Model 3

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2018.21.9 is BIG update to autopilot

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Comments

  • edited June 2018
    Haggy,
    I don't entirely agree with you. Although it is true that it is the TACC that appears to have failed in the incidents you mentioned, I think it is the autosteer that led to the crash of the model X. I have put ~600 miles of EAP usage on my car in the last 10 days. It has been flawless with one glaring exception. It doesn't know what to do when a lane splits in two. I have learned to always take control when this situation arises.

    Aside from that, I agree. I do not have to touch the "gas pedal" periodically to prove I am paying attention to the the TACC. Yet I have to constantly argue with the autosteer or else it nags at me. It is annoying. The autosteer works very well. In order for it not to nag, I have to tug on the wheel effectively telling it to drive incorrectly in order for it to stop the nag. If I agree to much, it nags. If I disagree too much it just surrenders control and I find myself in control of a car that I have now accidentally pulled out of the center of the lane. There has to be a better way!

    Either the autosteer has to be in control or I am. The only time I touch the brakes or the "gas" is when I want control. The only time I should be tugging against the autosteer is when I want control.
  • edited June 2018
    djharrington | June 11, 2018 "3) relaxation and comfort on trips (with head on headrest I arrive less tired and with no neck soreness compared to pre-AP)"

    What is it that prevents you from relaxing with head on headrest without AP?
  • edited June 2018
    "I think it is the autosteer that led to the crash of the model X."

    It was, but fanbois insist that drivers must babysit autopilot and therefore software inadequacies like this are effectively given a free-pass.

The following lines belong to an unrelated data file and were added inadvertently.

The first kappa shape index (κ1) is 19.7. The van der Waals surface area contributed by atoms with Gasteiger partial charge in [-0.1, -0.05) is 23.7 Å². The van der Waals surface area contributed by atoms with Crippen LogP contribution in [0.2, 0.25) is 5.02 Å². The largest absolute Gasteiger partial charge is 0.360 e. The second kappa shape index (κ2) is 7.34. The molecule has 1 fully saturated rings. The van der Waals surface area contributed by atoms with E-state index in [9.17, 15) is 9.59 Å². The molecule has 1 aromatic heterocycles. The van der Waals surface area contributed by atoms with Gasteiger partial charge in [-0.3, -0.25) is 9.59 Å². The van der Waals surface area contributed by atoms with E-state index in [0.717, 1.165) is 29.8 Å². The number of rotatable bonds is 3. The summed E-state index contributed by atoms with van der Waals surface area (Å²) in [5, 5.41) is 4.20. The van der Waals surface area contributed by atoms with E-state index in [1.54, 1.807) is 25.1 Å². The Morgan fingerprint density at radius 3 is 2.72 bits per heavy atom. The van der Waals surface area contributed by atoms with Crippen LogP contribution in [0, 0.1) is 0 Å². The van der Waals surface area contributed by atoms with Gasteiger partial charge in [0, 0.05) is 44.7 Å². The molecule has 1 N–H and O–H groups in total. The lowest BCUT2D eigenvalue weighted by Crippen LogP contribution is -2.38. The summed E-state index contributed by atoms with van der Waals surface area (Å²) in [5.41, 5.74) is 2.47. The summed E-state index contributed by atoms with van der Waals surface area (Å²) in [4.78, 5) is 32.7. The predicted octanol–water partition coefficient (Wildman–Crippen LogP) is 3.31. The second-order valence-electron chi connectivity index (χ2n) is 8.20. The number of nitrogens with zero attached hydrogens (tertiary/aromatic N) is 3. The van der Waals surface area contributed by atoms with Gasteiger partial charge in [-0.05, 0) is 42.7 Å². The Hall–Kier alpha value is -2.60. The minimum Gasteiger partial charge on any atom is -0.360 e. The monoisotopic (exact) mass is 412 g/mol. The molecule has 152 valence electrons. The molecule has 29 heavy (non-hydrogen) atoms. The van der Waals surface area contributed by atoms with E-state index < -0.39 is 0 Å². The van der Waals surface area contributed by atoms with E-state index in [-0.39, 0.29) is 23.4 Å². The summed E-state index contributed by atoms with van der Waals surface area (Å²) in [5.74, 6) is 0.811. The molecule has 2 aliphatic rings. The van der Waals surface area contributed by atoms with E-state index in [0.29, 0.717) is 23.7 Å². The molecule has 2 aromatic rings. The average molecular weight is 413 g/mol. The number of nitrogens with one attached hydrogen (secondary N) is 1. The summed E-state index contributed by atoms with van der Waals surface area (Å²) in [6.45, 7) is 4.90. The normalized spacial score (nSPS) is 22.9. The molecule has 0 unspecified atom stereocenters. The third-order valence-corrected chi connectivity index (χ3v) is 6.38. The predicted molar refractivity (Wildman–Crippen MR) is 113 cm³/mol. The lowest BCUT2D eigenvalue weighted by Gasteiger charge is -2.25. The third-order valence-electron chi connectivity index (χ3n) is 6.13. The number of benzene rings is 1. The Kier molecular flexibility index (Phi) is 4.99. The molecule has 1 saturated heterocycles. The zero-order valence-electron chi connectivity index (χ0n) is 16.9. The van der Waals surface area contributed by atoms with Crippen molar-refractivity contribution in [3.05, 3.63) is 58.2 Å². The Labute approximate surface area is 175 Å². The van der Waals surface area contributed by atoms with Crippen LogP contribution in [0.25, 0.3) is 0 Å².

• edited June 2018
    @mos Perhaps you mean - FUDsters insist that drivers are incapable of understanding that the driver is always in ultimate control and is responsible for the vehicle's driving and therefore FUDsters inadequacies are effectively repeated ad-nauseum.
  • edited June 2018
    @phil: “What is it that prevents you from relaxing with head on headrest without AP?”

    I’ll get sleepy if I rest my head while I’m actively controlling the car, so I don’t do this. It seems counter-initiative that being relaxed while I “babysit” AP keeps me more refreshed and not falling asleep, but it is what it is (for me).
  • JADJAD
    edited June 2018
    I don't understand why so many people spend so much time on the Forum explaining how bad autopilot is. If they don't like it, don't buy it, don't use it, it is not a required part of the car. I like it and use it all the time but the car is amazing either way.
  • edited November -1
    @mos6507. When you do not have autosteer, you need to pay attention to all your driving. Autosteer is clearly beta and does have it's flaws. So you still need to pay attention but can let autosteer take over most of the steering functions under your supervision. For the record. Do you have a Tesla or just an opinion?
  • edited June 2018
    TexasBob wins for the funniest and best argument for why the name Autopilot is ok.
  • edited June 2018
    "TexasBob wins for the funniest and best argument for why the name Autopilot is ok."